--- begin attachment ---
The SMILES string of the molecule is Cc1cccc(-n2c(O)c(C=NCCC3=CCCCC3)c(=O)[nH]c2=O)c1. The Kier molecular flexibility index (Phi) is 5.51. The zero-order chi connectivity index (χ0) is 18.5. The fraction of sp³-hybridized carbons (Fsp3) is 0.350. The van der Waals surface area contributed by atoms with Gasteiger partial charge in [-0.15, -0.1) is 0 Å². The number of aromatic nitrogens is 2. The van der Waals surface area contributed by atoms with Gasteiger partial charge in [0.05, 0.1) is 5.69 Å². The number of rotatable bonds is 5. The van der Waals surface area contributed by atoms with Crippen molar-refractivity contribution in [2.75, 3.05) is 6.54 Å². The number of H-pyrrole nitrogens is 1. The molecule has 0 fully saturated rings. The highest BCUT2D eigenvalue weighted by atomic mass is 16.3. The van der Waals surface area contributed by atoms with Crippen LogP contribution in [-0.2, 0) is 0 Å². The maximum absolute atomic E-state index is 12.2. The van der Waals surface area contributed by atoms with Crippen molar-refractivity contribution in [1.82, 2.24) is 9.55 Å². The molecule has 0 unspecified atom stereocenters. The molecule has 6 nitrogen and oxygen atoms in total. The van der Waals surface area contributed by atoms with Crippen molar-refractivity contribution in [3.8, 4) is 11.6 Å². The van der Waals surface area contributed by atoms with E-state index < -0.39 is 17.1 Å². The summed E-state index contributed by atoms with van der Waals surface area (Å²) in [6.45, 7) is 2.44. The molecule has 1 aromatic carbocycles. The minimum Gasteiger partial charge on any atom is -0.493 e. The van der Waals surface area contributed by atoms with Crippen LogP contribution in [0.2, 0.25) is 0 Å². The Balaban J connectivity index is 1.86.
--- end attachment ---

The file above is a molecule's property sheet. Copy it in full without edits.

The SMILES string of the molecule is Cc1cccc(-n2c(O)c(C=NCCC3=CCCCC3)c(=O)[nH]c2=O)c1. The Kier molecular flexibility index (Phi) is 5.51. The zero-order chi connectivity index (χ0) is 18.5. The fraction of sp³-hybridized carbons (Fsp3) is 0.350. The van der Waals surface area contributed by atoms with Gasteiger partial charge in [-0.15, -0.1) is 0 Å². The number of aromatic nitrogens is 2. The van der Waals surface area contributed by atoms with Gasteiger partial charge in [0.05, 0.1) is 5.69 Å². The number of rotatable bonds is 5. The van der Waals surface area contributed by atoms with Crippen molar-refractivity contribution in [2.75, 3.05) is 6.54 Å². The number of H-pyrrole nitrogens is 1. The molecule has 0 fully saturated rings. The highest BCUT2D eigenvalue weighted by atomic mass is 16.3. The van der Waals surface area contributed by atoms with Crippen LogP contribution in [-0.2, 0) is 0 Å². The maximum absolute atomic E-state index is 12.2. The van der Waals surface area contributed by atoms with Crippen molar-refractivity contribution in [1.82, 2.24) is 9.55 Å². The molecule has 0 unspecified atom stereocenters. The molecule has 6 nitrogen and oxygen atoms in total. The van der Waals surface area contributed by atoms with Crippen molar-refractivity contribution in [3.8, 4) is 11.6 Å². The van der Waals surface area contributed by atoms with E-state index < -0.39 is 17.1 Å². The summed E-state index contributed by atoms with van der Waals surface area (Å²) in [6.45, 7) is 2.44. The molecule has 1 aromatic carbocycles. The minimum Gasteiger partial charge on any atom is -0.493 e. The van der Waals surface area contributed by atoms with Crippen LogP contribution in [0.2, 0.25) is 0 Å². The Balaban J connectivity index is 1.86.